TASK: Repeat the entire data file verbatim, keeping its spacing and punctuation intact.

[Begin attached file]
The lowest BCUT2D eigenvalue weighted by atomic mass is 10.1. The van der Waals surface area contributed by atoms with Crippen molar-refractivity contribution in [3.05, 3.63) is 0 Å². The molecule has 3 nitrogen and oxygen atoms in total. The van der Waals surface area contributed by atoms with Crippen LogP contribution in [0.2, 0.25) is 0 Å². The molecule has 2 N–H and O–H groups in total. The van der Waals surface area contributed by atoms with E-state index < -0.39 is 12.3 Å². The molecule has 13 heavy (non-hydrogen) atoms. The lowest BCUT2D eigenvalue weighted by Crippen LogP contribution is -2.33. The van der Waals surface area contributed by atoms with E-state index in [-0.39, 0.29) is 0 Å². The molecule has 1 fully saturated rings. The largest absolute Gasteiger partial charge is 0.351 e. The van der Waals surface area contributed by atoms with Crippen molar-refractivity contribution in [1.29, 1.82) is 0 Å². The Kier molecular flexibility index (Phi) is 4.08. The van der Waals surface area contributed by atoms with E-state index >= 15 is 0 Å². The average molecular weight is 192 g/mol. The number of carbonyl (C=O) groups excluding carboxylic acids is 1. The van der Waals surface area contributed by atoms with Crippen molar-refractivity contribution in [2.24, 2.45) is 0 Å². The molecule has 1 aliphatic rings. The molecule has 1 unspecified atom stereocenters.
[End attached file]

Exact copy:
The lowest BCUT2D eigenvalue weighted by atomic mass is 10.1. The van der Waals surface area contributed by atoms with Crippen molar-refractivity contribution in [3.05, 3.63) is 0 Å². The molecule has 3 nitrogen and oxygen atoms in total. The van der Waals surface area contributed by atoms with Crippen LogP contribution in [0.2, 0.25) is 0 Å². The molecule has 2 N–H and O–H groups in total. The van der Waals surface area contributed by atoms with E-state index < -0.39 is 12.3 Å². The molecule has 13 heavy (non-hydrogen) atoms. The lowest BCUT2D eigenvalue weighted by Crippen LogP contribution is -2.33. The van der Waals surface area contributed by atoms with E-state index in [-0.39, 0.29) is 0 Å². The molecule has 1 fully saturated rings. The largest absolute Gasteiger partial charge is 0.351 e. The van der Waals surface area contributed by atoms with Crippen molar-refractivity contribution in [1.29, 1.82) is 0 Å². The Kier molecular flexibility index (Phi) is 4.08. The van der Waals surface area contributed by atoms with E-state index >= 15 is 0 Å². The average molecular weight is 192 g/mol. The number of carbonyl (C=O) groups excluding carboxylic acids is 1. The van der Waals surface area contributed by atoms with Crippen molar-refractivity contribution in [2.24, 2.45) is 0 Å². The molecule has 1 aliphatic rings. The molecule has 1 unspecified atom stereocenters.